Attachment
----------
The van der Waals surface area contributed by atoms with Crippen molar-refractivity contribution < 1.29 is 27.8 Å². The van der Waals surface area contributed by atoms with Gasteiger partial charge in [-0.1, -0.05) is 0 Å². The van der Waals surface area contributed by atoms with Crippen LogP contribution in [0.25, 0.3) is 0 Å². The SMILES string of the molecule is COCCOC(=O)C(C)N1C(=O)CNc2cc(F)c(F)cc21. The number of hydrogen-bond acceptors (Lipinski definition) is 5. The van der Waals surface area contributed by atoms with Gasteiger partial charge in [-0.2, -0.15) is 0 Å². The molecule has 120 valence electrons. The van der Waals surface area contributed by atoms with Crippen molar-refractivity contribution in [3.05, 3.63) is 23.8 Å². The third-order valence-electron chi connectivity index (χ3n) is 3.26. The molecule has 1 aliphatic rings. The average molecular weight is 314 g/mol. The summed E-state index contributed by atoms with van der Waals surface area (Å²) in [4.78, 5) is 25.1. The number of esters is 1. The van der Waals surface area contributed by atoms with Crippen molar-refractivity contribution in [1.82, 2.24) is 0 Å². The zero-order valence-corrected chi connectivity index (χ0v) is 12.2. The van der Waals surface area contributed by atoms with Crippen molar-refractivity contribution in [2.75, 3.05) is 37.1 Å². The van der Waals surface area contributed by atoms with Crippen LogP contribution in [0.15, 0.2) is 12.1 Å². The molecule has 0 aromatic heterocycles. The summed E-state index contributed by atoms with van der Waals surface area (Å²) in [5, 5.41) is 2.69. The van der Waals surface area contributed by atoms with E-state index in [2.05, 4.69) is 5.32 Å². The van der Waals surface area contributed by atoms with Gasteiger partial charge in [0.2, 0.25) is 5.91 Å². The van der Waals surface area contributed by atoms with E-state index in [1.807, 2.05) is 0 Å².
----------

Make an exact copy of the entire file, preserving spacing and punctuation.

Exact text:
The van der Waals surface area contributed by atoms with Crippen molar-refractivity contribution < 1.29 is 27.8 Å². The van der Waals surface area contributed by atoms with Gasteiger partial charge in [-0.1, -0.05) is 0 Å². The van der Waals surface area contributed by atoms with Crippen LogP contribution in [0.25, 0.3) is 0 Å². The SMILES string of the molecule is COCCOC(=O)C(C)N1C(=O)CNc2cc(F)c(F)cc21. The number of hydrogen-bond acceptors (Lipinski definition) is 5. The van der Waals surface area contributed by atoms with Gasteiger partial charge in [-0.2, -0.15) is 0 Å². The molecule has 120 valence electrons. The van der Waals surface area contributed by atoms with Crippen molar-refractivity contribution in [3.05, 3.63) is 23.8 Å². The third-order valence-electron chi connectivity index (χ3n) is 3.26. The molecule has 1 aliphatic rings. The average molecular weight is 314 g/mol. The summed E-state index contributed by atoms with van der Waals surface area (Å²) in [4.78, 5) is 25.1. The number of esters is 1. The van der Waals surface area contributed by atoms with Crippen molar-refractivity contribution in [1.82, 2.24) is 0 Å². The zero-order valence-corrected chi connectivity index (χ0v) is 12.2. The van der Waals surface area contributed by atoms with Crippen molar-refractivity contribution in [2.75, 3.05) is 37.1 Å². The van der Waals surface area contributed by atoms with Crippen LogP contribution in [0.15, 0.2) is 12.1 Å². The molecule has 0 aromatic heterocycles. The summed E-state index contributed by atoms with van der Waals surface area (Å²) in [5, 5.41) is 2.69. The van der Waals surface area contributed by atoms with E-state index in [2.05, 4.69) is 5.32 Å². The van der Waals surface area contributed by atoms with Gasteiger partial charge in [0.2, 0.25) is 5.91 Å². The van der Waals surface area contributed by atoms with E-state index in [1.807, 2.05) is 0 Å².